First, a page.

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between certain works that are on the borderland of servile' and 'liberal,' according as these are engaged in for profit on the one hand, or for the purposes of recreation and charity on the other.

And clearly there is no reason why the performers or one of them, or the person who organized the entertainment, may not be a genuine object of charity, and a proper beneficiary of the proceeds. Of course I am assuming that such plays are in themselves unobjectionable, and in the circumstances of their presentation not specially liable to abuses. It is essential, for instance, that they conclude at a reasonable hour, and that certain persons would not go to them without a responsible escort-and to secure this, whether the performance be on a Sunday night or another night, must be always a source of the greatest anxiety and difficulty for the clergy.


I am aware that some, on any hint being given that amateur theatricals are not a violation of the Sabbath, will at once take alarm, and talk about the thin end of the wedge,' etc. But, fortunately, we are not all lawmakers; our function is only to interpret the law to the people. And so far as I know, the general law gives no sanction to the indiscriminate banning of these entertainments. On the contrary, they would all come within the 'opera liberalia " which are permitted, were it not for the custom which is the crystallized public feeling of what is in harmony with the worship of God and the care of our souls. So, under correction, I would maintain that the prohibition of them is of strict interpretation, and the line, I think, need be drawn only so as to exclude professional performances.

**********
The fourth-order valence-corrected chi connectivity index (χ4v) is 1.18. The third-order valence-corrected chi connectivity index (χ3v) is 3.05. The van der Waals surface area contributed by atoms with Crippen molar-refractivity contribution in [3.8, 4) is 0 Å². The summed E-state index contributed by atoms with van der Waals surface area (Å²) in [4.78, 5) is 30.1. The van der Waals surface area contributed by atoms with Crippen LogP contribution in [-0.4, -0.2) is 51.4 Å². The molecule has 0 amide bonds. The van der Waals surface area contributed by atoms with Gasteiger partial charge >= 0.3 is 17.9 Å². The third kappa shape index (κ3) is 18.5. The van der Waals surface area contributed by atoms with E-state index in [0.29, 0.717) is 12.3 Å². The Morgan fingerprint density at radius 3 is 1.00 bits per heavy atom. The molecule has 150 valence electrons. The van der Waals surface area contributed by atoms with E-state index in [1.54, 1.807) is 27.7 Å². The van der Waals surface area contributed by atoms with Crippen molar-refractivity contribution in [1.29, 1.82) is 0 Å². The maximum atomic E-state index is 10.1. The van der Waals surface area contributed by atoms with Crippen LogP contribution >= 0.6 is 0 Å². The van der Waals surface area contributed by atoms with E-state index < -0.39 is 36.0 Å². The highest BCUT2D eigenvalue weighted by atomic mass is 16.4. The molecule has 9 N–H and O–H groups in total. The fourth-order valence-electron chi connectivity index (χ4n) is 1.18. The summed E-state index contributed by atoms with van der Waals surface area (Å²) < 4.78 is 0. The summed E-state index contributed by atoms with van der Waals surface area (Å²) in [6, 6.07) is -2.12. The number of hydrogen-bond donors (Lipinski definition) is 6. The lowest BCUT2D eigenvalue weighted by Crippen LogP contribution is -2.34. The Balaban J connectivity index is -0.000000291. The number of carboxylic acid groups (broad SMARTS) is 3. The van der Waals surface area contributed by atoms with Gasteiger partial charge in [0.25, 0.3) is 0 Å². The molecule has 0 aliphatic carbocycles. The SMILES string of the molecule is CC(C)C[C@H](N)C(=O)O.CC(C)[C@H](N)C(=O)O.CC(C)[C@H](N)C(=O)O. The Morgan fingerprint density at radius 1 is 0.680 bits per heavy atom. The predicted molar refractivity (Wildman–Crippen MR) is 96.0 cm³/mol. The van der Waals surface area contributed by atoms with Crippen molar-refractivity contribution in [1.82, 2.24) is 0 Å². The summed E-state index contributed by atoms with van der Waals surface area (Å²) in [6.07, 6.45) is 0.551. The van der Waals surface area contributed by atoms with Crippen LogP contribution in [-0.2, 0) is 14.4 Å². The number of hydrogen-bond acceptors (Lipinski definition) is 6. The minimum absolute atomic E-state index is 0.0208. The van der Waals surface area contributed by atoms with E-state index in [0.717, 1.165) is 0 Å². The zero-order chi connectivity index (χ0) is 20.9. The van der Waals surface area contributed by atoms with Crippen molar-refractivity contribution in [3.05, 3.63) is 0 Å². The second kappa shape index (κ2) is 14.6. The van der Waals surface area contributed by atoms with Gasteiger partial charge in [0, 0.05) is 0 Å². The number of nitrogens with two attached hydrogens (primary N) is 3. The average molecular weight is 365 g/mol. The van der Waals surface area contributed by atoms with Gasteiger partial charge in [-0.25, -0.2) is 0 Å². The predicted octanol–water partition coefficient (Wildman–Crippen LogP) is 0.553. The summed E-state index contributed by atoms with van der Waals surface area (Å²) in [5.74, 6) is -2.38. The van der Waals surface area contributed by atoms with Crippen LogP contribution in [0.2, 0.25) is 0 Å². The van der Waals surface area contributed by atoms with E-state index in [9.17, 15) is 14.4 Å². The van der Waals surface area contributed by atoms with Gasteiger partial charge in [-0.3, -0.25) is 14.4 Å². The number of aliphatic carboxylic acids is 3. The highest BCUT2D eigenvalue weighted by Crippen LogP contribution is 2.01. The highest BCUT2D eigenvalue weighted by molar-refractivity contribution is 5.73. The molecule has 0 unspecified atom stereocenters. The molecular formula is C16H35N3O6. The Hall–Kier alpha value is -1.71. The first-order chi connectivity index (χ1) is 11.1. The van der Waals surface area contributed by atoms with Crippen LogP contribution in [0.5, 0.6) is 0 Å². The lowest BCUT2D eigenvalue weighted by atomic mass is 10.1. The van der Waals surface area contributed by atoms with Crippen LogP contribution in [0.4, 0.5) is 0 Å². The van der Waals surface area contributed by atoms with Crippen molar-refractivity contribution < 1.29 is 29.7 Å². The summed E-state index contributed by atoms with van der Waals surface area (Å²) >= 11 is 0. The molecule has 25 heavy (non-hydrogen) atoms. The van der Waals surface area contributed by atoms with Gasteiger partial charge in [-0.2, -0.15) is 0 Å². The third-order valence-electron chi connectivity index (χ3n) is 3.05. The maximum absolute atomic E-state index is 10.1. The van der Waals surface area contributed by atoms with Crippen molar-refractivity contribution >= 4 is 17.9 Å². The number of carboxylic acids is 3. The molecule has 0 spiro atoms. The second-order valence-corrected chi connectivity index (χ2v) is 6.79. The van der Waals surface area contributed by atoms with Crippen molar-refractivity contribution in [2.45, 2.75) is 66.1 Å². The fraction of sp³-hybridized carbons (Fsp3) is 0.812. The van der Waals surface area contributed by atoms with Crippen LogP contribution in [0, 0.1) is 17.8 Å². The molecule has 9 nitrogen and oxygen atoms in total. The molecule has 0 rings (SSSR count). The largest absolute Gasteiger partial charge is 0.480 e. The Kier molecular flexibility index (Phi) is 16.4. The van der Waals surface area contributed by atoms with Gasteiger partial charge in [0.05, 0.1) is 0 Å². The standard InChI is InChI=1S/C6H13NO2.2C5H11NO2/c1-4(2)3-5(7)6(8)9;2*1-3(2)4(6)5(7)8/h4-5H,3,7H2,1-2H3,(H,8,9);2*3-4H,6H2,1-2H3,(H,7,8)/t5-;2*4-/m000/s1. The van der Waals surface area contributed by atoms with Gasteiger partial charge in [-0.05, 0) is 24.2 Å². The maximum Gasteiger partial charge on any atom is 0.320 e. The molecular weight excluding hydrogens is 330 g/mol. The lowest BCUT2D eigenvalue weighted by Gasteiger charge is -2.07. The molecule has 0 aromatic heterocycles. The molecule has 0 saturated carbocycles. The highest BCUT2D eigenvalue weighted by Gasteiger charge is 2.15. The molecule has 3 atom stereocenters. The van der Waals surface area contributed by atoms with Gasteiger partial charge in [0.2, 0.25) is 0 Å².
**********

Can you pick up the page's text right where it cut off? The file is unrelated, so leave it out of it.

Moreover, at least in the country and in small towns, the audience at one of those entertainments is not likely to be nearly as large on other evenings of the week as it is on Saturday and Sunday evenings; so that the clergy are almost coerced to allow it on one of the two. And personally, on account of the danger of Holy Mass being missed if it takes place on Saturday night, I would prefer that Sunday be selected.

In regard to picture shows, the standard theologians, of course, are silent, but I would venture to say that the same principles apply to them as to dramatic representations.

1 So much so that Lacroix implies without any restriction that plays are lawful (Theologia Moralis, lib. iii. pars i. n. 590).

That is to say, the opening of a regular or licensed picture-house would be a gross breach of the Sabbath. But if a few amateurs hold a cinematograph exhibition, perhaps as an adjunct of a concert, there is not, I think, positis ponendis, much to be said against it.

And even though an individual is more or less a professional, if he be in poor circumstances, and be amenable to any directions the priest may give him, I do not see any great objection to his giving an exhibition occasionally, even for his own private gain; especially if so large an audience could not be got together on a week evening. Because, if such an entertainment be technically a violation of the Sabbath, it is regularized by the unusual profit accruing. For as Lehmkuhl1 says: Ob lucrum non diurnum quidem, sed pro conditione operantis magnum seu extraordinarium excusatio saepe admitti potest; quia operariis non leve incommodum est transmittere debere opportunitatem magni lucri, quo sibi suisque providere possint.'